Jonathan Taylor needs to be invited to the Heisman Trophy ceremony, and it'll be a joke if he isn't
Three months ago after he opened the season by absolutely torching USF, I banged the drum for Jonathan Taylor’s Heisman Trophy candidacy.
Loudly. Like, called out people for thinking he’s “just another Wisconsin back” and wrote why I believed he’d deserve Heisman consideration for the duration of 2019.
Well, the time has come again for me to bang the drum for Taylor’s Heisman candidacy.
Let me back up. I’m not saying he deserves to win the award. Don’t get it twisted.
That’s going to Joe Burrow barring some unforeseen event. Justin Fields will likely be in New York, and Chase Young will probably be there, too. Shoot, maybe even J.K. Dobbins will join the fun.
But if the Heisman invitee list doesn’t include Taylor, that’s an absolute joke.
In the same way that it was a joke that Saquon Barkley wasn’t invited in 2017, it would probably be an even more egregious deal if Taylor get a Heisman experience in his career.
That’s what needs to be remembered. It doesn’t matter that Taylor isn’t gonna win. Who cares if he doesn’t get anywhere near the votes of Burrow or Fields? It won’t be “an embarrassment.” It’s about the whole Heisman experience, one in which those kids will never forget.
I say that because the invite list is determined after the votes are tallied. It’s done with the intention of honoring the truly elite and making that invite a special honor. There are inconsistencies in it, though. Jabrill Peppers got the invite with 208 total points when they invited 5 candidates in 2016 (fifth in voting), but Barkley didn’t get it in with 304 points when they invited just 3 candidates in 2017 (and he finished fourth).
I still can’t get over the fact that Barkley never got a Heisman invite. I don’t know if I ever will.
I’ll be even more outraged if Taylor ends his Wisconsin career — all signs point to him leaving for the NFL Draft after this season — without a Heisman invite.
I’m of the belief that Taylor should earn this as a career achievement deal. I mean, we’re talking about someone who has the most rushing yards through 3 seasons in college football history. He has an entire season’s worth of 200-yard rushing games (12), which is also an FBS record. That’s stupid.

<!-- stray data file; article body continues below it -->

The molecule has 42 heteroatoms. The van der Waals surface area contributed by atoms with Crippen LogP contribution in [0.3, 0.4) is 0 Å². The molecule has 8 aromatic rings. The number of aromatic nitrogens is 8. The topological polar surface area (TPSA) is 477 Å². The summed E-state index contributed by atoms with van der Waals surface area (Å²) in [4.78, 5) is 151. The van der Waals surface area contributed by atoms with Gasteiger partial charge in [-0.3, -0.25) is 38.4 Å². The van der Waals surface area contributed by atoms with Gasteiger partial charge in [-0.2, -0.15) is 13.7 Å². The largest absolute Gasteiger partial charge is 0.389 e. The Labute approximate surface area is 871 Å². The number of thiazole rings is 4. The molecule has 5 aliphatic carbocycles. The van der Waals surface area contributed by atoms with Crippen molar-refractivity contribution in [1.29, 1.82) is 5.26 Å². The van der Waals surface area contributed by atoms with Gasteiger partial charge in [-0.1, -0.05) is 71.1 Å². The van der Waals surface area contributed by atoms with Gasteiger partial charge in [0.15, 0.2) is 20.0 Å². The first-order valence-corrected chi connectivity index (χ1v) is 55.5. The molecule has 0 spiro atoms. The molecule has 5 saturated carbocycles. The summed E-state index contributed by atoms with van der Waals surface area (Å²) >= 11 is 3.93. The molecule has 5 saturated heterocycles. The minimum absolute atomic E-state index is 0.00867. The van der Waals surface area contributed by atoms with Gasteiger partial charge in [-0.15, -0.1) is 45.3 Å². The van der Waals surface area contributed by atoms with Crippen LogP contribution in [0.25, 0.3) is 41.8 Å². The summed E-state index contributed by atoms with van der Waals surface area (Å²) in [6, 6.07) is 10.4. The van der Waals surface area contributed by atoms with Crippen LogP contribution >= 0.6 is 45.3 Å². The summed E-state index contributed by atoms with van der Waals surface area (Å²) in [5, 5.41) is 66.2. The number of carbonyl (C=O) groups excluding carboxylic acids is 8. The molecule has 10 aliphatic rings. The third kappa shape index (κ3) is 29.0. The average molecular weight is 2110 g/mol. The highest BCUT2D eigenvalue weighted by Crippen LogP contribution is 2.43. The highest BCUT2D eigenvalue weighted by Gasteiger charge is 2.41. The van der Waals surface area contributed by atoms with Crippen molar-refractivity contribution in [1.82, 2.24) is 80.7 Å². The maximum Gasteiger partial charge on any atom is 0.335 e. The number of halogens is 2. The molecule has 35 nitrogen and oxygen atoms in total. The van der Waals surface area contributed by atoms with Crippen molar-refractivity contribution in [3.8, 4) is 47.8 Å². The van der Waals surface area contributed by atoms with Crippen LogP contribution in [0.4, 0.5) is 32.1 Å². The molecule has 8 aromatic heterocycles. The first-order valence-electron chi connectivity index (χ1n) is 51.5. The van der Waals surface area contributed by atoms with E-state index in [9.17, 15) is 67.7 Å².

Oh, and I suppose this is pretty good, too:
With 5,932 career rushing yards, Jonathan Taylor needs 68 to become the 7th player in FBS history to rush for 6,000 yards — and the first to do so in just 3 seasons.
— Wisconsin Football (@BadgerFootball) December 5, 2019
Now imagine telling yourself that dude doesn’t deserve 1 trip to New York? Come on.
But if you do want to just focus on 2019, Taylor’s production should win you over for that, as well. Besides the fact that he’s clearly the best player on a top-10 team that’s playing in a conference championship this weekend, consider this. He’s 39 yards away from hitting 2,000 yards from scrimmage this year. Oklahoma State’s Chuba Hubbard is the only non-quarterback in Power 5 who already hit that number, and he’s also the only player who ranks ahead of Taylor in rushing yards.
Speaking of Hubbard, who has been fantastic this year, let’s do a little side-by-side comparison to he and Taylor in 2019:
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To me, that last category matters. A lot. I didn’t think Kyler Murray deserved to win the Heisman last year because of the lack of quality defenses he faced, and if it comes down to Taylor vs. Hubbard for a Heisman invite, I think that absolutely needs to be taken into account.
Taylor has faced better competition. Period. And oh, he’s about to face the No. 4 defense in America this weekend.
Speaking of that, I know what some of you might be thinking. Shouldn’t J.K. Dobbins be getting the invite instead of Taylor? After all, Dobbins out-rushed Taylor 163-52 in the head-to-head matchup the first time. The odds are that Dobbins will win the head-to-head matchup again on Saturday in the B1G Championship.
That’s not nothing. If you look at the entire season, it’s extremely close between the two of them:
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That top-50 defense stat is insane. To think that Dobbins is having this kind of a year against what’ll be 9 top-50 defenses (after Saturday) is an unbelievable testament to how good he’s been.
If you’re asking me, yes, I’d invite both of them. If you’re asking me to pick one over the other, I’d give Taylor the edge just because of how dominant he’s been for 3 years.
My invite list for New York would be:
- Joe Burrow, LSU
- Chase Young, Ohio State
- Justin Fields, Ohio State
- Jonathan Taylor, Wisconsin
- J.K. Dobbins, Ohio State
I wouldn’t get caught up in how close Taylor and Dobbins are to Burrow in the final voting. I also wouldn’t get caught up in whether Taylor’s Badgers win or lose on Saturday.
And if you’re still of the belief that just because Wisconsin has a great history of rushing attacks with that oversized offensive line that anyone could do what Taylor is doing, well, I don’t have the time of day for you. If you, however, have the time, I encourage you to watch Taylor actually play a game and get past any preconceived notions you might have about him as a player. That ship should’ve sailed a loooooong time ago.
Sadly, common sense doesn’t always prevail in college football. If it did, we would’ve seen Barkley in New York in 2017. Why less than 5 players are ever invited makes zero sense. There’s a complete lack of suspense if there’s an overwhelming winner anyways — which there usually is — so it shouldn’t make a difference if a couple of obvious non-winners get the invite.
To whoever has to make that decision about the invite list, I advise you to do one thing.
Be smart, and reward one of the best running backs that college football has ever seen.